In the latest issue of my Sports, Cardiovascular and Wellness Nutrition Newsletter, I read in interesting article with some updates to the current protein recommendations.
To start, it is important to understand that one of the main functions of protein in the body is to build and maintain muscle mass. Without adequate protein each day, we will begin to lose muscle which ultimately will lead to declines in strength and metabolism. In addition to taking in the appropriate amount of protein, it has been known for some time that the quality and timing of intakes also affect our muscles.
How Much Protein Do We Need?
The Recommended Dietary Allowance (RDA) standards set for protein levels were developed to establish a minimum amount that would be adequate to meet the needs of most healthy people. The RDA for protein is set at .8 grams protein per kg body weight or .36 grams per pound of weight. (To calculate your protein needs, you can take your weight in pounds times 0.36.)
New research has found that this minimum recommendation may not be enough for most people, and higher protein intakes can help to not only build/maintain muscle but also with the treatment of obesity, osteoporosis, type 2 diabetes, metabolic syndrome, and heart disease.
Based on the new research, it would be prudent to aim for a number above the minimum. However, while adequate protein is important, there is only so much protein your body can use efficiently. Heavy weight lifters (the group of healthy individuals with the highest protein needs), can really only utilize about 0.77 gm/ pound.
Therefore, based on current research, I came up with a chart reflects an appropriate protein range for individuals at various weights (athletes would likely need to stick closer to the middle to high end of the range, while sedentary people would probably be fine at the low end of the range):
Recommended protein range
What are the new recommendations with timing of protein intakes?
It has also been found that our body can only utilize the protein we eat to build muscle for about 3 hours following a meal. Also, when we are not in the muscle building phase because we just consumed protein, our body is actively breaking down muscle.
Therefore, it is recommended to spread protein intakes out fairly evenly throughout the day. Additionally, consuming about 30 grams of protein per meal may be optimal to maintain healthy muscles and bones. So, if someone consumes 90 grams of protein per day, they are going to build/maintain more muscle if they have 30 grams at breakfast, 30 gm at lunch and 30 grams at dinner than if they consumed most of the protein at the evening meal, which is the typical consumption pattern of Americans. In fact, most Americans consume 10% of their protein at breakfast, 20% at lunch and 60% at dinner (with the remainder at snacks). This is not ideal for maintaining lean mass or bone health.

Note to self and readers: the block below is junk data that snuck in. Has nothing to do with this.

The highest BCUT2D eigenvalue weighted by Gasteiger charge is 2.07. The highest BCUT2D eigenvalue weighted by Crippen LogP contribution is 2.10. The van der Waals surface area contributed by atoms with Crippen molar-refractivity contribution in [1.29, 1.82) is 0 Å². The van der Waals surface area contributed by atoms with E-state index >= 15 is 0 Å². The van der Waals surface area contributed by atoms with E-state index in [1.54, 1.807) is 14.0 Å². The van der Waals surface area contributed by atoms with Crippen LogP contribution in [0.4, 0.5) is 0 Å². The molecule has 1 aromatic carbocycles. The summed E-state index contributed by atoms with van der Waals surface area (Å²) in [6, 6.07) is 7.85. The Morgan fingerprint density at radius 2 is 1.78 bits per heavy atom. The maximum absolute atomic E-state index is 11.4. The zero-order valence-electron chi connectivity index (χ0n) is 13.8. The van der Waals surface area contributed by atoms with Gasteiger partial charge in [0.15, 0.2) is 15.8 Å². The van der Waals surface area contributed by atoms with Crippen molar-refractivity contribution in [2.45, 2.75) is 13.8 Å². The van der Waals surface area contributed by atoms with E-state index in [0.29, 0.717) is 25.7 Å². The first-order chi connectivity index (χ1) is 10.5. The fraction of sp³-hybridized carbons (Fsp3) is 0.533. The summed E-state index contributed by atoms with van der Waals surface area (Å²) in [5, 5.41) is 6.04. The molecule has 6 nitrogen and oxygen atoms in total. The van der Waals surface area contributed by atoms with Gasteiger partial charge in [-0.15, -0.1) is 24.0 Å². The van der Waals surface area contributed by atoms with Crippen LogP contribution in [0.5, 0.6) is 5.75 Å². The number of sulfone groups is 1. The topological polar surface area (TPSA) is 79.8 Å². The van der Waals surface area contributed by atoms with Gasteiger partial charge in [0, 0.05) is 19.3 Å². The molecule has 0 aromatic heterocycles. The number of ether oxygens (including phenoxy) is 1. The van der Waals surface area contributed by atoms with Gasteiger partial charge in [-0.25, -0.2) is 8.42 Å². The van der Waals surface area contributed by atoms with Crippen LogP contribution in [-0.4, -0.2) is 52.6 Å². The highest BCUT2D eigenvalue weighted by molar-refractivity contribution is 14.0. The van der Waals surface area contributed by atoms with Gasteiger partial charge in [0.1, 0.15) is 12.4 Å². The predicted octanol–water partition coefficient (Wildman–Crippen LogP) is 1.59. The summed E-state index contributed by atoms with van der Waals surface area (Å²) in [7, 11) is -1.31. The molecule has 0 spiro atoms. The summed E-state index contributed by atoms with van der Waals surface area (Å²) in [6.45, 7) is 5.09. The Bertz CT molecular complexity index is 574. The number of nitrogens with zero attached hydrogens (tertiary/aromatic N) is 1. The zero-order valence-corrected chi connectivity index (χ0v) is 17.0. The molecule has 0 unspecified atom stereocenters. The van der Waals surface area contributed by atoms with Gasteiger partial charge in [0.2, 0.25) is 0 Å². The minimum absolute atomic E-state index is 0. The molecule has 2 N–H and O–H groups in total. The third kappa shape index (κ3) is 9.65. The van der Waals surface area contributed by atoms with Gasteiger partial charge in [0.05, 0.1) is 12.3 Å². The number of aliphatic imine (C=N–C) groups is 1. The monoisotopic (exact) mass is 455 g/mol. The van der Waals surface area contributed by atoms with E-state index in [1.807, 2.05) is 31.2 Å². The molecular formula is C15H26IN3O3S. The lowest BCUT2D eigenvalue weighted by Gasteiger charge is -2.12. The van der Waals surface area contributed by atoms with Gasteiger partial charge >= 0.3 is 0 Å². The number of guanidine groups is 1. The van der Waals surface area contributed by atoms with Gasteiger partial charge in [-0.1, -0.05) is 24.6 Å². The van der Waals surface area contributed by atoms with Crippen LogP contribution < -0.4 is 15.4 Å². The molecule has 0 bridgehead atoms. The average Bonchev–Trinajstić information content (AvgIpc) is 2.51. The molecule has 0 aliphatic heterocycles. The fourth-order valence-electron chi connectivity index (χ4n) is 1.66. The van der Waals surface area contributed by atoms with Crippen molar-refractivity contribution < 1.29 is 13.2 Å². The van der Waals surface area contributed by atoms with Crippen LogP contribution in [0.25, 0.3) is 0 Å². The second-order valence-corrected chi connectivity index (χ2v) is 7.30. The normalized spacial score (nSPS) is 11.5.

So, Does it Matter Where the Protein Comes From?
All protein sources are made up of amino acids, one of which is Leucine. New research has found that Leucine is an important amino acid which is needed to build muscle. All high quality protein sources do contain Leucine, but animal products, like dairy, eggs, beef chicken pork and fish contain more Leucine than vegetarian sources such as beans, legumes, nuts, soy products, lentils, asparagus, peas, etc. Therefore, vegetarians and vegans may need to pay extra special attention to protein intakes to ensure they are getting adequate protein and leucine.
In summary, the latest research gives evidence that protein intakes for good health may be slightly higher than previously thought. Also, it would be smart to eat at least three meals a day and aim to have a good protein source at every meal. The following is a chart that lists the protein content of some common high protein foods to get you started.
|Type of Food||Protein (grams per serving)||What is a serving?|
|Meat (beef, poultry, pork, fish)||21 gm||3 oz (size of a deck of cards)|
|Milk and Yogurt||8gm||8 oz Milk, 8 oz Yogurt|
|Cheese||7gm||1 oz (1 standard slice)|